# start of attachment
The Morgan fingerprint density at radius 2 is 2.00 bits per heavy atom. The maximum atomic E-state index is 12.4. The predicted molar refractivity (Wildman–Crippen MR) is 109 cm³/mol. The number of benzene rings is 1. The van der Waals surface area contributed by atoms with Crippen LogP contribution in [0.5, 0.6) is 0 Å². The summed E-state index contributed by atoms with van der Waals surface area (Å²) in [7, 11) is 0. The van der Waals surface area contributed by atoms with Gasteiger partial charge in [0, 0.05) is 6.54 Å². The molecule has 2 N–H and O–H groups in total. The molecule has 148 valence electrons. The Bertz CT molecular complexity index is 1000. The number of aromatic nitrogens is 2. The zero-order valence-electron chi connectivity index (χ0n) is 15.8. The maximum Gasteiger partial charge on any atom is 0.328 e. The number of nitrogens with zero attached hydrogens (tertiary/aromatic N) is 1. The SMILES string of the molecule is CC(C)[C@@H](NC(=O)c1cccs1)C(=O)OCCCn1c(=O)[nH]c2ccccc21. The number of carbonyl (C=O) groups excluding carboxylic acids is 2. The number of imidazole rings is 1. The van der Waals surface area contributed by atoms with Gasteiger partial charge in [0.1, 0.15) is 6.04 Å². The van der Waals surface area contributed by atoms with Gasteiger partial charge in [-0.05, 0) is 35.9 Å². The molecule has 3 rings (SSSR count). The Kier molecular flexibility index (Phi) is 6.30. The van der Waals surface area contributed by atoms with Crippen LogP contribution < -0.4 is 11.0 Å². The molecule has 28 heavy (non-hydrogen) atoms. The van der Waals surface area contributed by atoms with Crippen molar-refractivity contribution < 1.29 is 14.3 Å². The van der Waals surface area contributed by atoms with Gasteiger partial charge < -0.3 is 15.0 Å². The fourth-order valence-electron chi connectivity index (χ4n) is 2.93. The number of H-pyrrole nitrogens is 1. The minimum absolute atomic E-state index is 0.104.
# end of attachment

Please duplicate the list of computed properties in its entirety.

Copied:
The Morgan fingerprint density at radius 2 is 2.00 bits per heavy atom. The maximum atomic E-state index is 12.4. The predicted molar refractivity (Wildman–Crippen MR) is 109 cm³/mol. The number of benzene rings is 1. The van der Waals surface area contributed by atoms with Crippen LogP contribution in [0.5, 0.6) is 0 Å². The summed E-state index contributed by atoms with van der Waals surface area (Å²) in [7, 11) is 0. The van der Waals surface area contributed by atoms with Gasteiger partial charge in [0, 0.05) is 6.54 Å². The molecule has 2 N–H and O–H groups in total. The molecule has 148 valence electrons. The Bertz CT molecular complexity index is 1000. The number of aromatic nitrogens is 2. The zero-order valence-electron chi connectivity index (χ0n) is 15.8. The maximum Gasteiger partial charge on any atom is 0.328 e. The number of nitrogens with zero attached hydrogens (tertiary/aromatic N) is 1. The SMILES string of the molecule is CC(C)[C@@H](NC(=O)c1cccs1)C(=O)OCCCn1c(=O)[nH]c2ccccc21. The number of carbonyl (C=O) groups excluding carboxylic acids is 2. The number of imidazole rings is 1. The van der Waals surface area contributed by atoms with Gasteiger partial charge in [0.1, 0.15) is 6.04 Å². The van der Waals surface area contributed by atoms with Gasteiger partial charge in [-0.05, 0) is 35.9 Å². The molecule has 3 rings (SSSR count). The Kier molecular flexibility index (Phi) is 6.30. The van der Waals surface area contributed by atoms with Crippen LogP contribution < -0.4 is 11.0 Å². The molecule has 28 heavy (non-hydrogen) atoms. The van der Waals surface area contributed by atoms with Crippen molar-refractivity contribution < 1.29 is 14.3 Å². The van der Waals surface area contributed by atoms with Gasteiger partial charge < -0.3 is 15.0 Å². The fourth-order valence-electron chi connectivity index (χ4n) is 2.93. The number of H-pyrrole nitrogens is 1. The minimum absolute atomic E-state index is 0.104.